Once banned in WRC competition, all of the series’ cars now come complete with paddle shifters. The announcement by Hyundai that their i20 WRC subcompact rally competitor would be fitted with a new paddle enabled gearbox for the Rally Argentina event coming up came earlier this week.
The i20’s competitors, modified stock versions of the Ford Fiesta, VW Polo, and Citroen DS 3, have been fitted with paddle shifters for some time now.
The addition of paddle shifters will allow for quicker shifting of gears, and since all cars in the series use the mandated six-speed sequential gearbox, which lacks direct access to individual gears in the sequence, concerns of the inability of the paddles to shift multiple gears are moot.
All manufacturers have admitted though, that though they expect the addition of paddle shifters to improve shift speeds, they do not expect such to be overly consequential in the grand scheme of things. The primary benefits of the introduction of the paddles are the ability they afford the drivers in terms of control; drivers can now keep two hands on the wheel when shifting, which will help maintain control during braking and quick maneuvering.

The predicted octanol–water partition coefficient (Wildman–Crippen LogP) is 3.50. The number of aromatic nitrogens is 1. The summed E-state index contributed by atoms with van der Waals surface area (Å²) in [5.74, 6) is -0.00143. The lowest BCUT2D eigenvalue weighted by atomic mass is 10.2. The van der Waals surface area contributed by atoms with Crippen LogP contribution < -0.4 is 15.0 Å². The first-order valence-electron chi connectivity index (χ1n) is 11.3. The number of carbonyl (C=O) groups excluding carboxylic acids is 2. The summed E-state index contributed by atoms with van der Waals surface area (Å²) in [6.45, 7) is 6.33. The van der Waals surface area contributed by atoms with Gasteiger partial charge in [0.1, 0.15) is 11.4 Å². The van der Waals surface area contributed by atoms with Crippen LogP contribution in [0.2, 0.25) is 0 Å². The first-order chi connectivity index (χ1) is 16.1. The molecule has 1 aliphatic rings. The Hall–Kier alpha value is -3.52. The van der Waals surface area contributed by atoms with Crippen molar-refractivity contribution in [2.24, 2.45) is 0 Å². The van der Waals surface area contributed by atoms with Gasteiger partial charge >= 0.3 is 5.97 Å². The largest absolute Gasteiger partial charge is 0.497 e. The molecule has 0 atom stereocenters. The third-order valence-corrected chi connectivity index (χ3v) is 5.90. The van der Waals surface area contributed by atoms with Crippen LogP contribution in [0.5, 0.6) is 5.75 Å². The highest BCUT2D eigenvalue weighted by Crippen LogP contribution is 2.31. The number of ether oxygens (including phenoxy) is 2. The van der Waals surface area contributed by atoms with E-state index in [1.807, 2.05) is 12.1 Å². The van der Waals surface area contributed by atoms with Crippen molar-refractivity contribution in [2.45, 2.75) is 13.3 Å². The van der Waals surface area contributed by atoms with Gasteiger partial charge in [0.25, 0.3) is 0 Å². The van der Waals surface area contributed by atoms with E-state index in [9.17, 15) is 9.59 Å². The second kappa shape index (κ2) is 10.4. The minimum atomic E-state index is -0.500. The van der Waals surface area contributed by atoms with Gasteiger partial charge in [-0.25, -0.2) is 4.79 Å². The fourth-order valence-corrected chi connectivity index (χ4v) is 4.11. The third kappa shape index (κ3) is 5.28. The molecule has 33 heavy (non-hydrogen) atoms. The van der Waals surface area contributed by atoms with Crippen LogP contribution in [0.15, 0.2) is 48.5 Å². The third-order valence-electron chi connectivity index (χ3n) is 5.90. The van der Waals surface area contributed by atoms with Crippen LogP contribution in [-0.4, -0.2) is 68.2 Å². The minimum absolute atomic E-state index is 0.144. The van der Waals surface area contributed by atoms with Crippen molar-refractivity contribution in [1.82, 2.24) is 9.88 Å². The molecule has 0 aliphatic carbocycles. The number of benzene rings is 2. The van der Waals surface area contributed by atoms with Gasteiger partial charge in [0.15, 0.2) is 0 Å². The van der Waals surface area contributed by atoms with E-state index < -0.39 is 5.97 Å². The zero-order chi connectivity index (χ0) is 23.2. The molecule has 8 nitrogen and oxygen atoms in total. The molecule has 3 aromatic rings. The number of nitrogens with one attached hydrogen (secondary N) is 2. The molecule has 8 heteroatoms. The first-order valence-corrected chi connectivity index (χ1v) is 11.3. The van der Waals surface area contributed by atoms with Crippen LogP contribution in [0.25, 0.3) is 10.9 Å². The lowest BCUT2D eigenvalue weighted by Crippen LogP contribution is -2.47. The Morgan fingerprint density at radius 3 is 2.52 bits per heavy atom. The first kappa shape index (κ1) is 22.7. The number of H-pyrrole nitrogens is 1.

The Hyundai team commented on the switch, saying,
“Over the length of a rally it improves performance because the way the gears are changing is always optimised. And for the driver I think it is a bit more comfortable – and that in the end will bring an improvement,”
In addition to the six-speed sequential manual transmissions, World Rally Championship cars employ the mandated 1.6 liter in-line four cylinder engines with direct fuel injection and turbocharging, equipped with anti-lag systems(though a 33mm intake restricter is in place. The transmission can deliver up to the maximum limit of 300 horsepower at 6,000 rpm to the full-time four wheel drive setup. Each manufacturer designs the engine block around their production variants, and modifications to the crankshafts, connecting rods, pistons, cylinder linings, valves, and camshafts are allowed.